For decades, the western United States was ground zero for one of the greatest experiments humans had ever undertaken: replumbing the world’s rivers. As Marc Reisner cataloged so forcefully in the book Cadillac Desert, dam builders pursued these mega-projects with little regard for whether they were needed, or what effects they would have on people or the environment. It was an experiment fueled less by need than by greed.
Dam-builders undertook this gargantuan effort without clearly understanding what they would lose – the healthy, productive rivers that were once said to be so thick with fish that you could walk across a river on their bodies.
The U.S. didn’t keep this ecosystem-devastating technology to themselves. Throughout the 20th century, the U.S. Bureau of Reclamation busily exported dam technology to other countries around the world, selling these large dams as temples to modernity. Developing countries conveniently gave American companies and engineers fat contracts to build them.
Many U.S. dams are now nearing the end of their lifespan, and dam removals have increased exponentially. But the hydropower boom is still reverberating through the rest of the world. Large dams are being planned and developed on major rivers like the Mekong, the Amazon, and the Congo, where millions depend directly on their rivers for food and livelihoods.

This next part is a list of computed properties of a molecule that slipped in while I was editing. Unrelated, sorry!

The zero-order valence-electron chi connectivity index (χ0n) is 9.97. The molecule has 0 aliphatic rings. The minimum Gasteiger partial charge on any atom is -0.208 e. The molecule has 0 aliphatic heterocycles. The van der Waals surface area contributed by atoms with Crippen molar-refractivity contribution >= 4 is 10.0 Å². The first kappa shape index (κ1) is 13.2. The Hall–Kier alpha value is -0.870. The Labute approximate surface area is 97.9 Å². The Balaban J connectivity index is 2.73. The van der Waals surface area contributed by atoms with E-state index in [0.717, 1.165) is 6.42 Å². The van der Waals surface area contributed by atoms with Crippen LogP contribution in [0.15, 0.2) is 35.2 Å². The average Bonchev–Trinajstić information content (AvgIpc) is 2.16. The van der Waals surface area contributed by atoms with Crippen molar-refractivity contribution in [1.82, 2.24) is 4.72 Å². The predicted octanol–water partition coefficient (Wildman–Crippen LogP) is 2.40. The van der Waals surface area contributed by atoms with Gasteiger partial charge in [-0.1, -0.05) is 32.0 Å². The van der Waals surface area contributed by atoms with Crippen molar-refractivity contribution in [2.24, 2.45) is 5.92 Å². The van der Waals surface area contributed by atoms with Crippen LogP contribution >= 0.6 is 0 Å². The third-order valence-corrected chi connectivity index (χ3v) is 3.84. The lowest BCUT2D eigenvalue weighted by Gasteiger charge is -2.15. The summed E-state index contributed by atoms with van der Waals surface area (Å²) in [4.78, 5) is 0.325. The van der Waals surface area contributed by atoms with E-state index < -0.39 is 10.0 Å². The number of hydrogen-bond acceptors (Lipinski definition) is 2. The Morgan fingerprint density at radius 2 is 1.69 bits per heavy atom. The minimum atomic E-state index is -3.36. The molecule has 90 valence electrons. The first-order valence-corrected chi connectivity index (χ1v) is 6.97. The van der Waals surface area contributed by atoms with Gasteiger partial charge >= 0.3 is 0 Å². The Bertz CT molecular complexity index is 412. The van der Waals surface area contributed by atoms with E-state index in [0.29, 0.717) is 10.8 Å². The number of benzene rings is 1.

This is madness. In too many cases, local communities shoulder the financial burdens and social and environmental impacts while the developers walk away with a profit. And in an era of climate change, hydropower is a risky and insecure energy source that’s deeply vulnerable to increasingly severe droughts and floods. Furthermore, dams lower the climate resilience of riverine communities. It’s time to find another way.
- MAP: Hydropower Dams in Sub-Saharan AfricaFrench below/ Version Française plus bas Only one-third of rivers remain free-flowing, largely due to dams. Globally, large hydropower dams have displaced up to 80 million people and compromised the … Read more
- Developing news: Controversial Pak Beng Dam on the Mekong hits major milestone, despite warnings of widespread damage to environment and peopleOn September 13, the Electricity Generating Authority of Thailand, or EGAT, signed a Power Purchase Agreement for the controversial Pak Beng Dam on the main stem of the Mekong River. … Read more
- The Kakhovka dam disaster — what next?By Josh Klemm, International Rivers Co-Director and Oleksii Vasyliuk, co-founder Ukrainian Nature Conservation Group (UNCG). Originally published in the EU Observer. The destruction of the Kakhovka hydropower dam has precipitated … Read more